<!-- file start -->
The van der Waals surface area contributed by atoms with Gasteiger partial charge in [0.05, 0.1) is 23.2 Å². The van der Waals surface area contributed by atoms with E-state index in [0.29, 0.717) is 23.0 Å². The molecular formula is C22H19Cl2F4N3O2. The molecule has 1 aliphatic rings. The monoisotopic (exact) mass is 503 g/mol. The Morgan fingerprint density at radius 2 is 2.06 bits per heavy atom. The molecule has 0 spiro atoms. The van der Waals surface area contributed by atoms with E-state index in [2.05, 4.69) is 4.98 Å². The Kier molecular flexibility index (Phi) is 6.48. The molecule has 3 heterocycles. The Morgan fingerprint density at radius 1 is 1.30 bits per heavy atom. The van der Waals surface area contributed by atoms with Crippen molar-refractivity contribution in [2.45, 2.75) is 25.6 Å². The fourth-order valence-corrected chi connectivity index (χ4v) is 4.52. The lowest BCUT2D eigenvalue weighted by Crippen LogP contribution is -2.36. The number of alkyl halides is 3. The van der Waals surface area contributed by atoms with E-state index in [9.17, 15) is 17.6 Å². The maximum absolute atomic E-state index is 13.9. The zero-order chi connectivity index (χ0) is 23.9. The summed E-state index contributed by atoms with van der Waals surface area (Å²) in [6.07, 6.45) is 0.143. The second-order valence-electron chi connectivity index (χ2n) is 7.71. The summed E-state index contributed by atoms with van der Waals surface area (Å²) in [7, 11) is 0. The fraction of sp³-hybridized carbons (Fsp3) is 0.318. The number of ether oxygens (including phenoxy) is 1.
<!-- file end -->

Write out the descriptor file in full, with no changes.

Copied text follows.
The van der Waals surface area contributed by atoms with Gasteiger partial charge in [0.05, 0.1) is 23.2 Å². The van der Waals surface area contributed by atoms with E-state index in [0.29, 0.717) is 23.0 Å². The molecular formula is C22H19Cl2F4N3O2. The molecule has 1 aliphatic rings. The monoisotopic (exact) mass is 503 g/mol. The Morgan fingerprint density at radius 2 is 2.06 bits per heavy atom. The molecule has 0 spiro atoms. The van der Waals surface area contributed by atoms with E-state index in [2.05, 4.69) is 4.98 Å². The Kier molecular flexibility index (Phi) is 6.48. The molecule has 3 heterocycles. The Morgan fingerprint density at radius 1 is 1.30 bits per heavy atom. The van der Waals surface area contributed by atoms with Crippen molar-refractivity contribution in [2.45, 2.75) is 25.6 Å². The fourth-order valence-corrected chi connectivity index (χ4v) is 4.52. The lowest BCUT2D eigenvalue weighted by Crippen LogP contribution is -2.36. The number of alkyl halides is 3. The van der Waals surface area contributed by atoms with E-state index in [9.17, 15) is 17.6 Å². The maximum absolute atomic E-state index is 13.9. The zero-order chi connectivity index (χ0) is 23.9. The summed E-state index contributed by atoms with van der Waals surface area (Å²) in [6.07, 6.45) is 0.143. The second-order valence-electron chi connectivity index (χ2n) is 7.71. The summed E-state index contributed by atoms with van der Waals surface area (Å²) in [7, 11) is 0. The fraction of sp³-hybridized carbons (Fsp3) is 0.318. The number of ether oxygens (including phenoxy) is 1.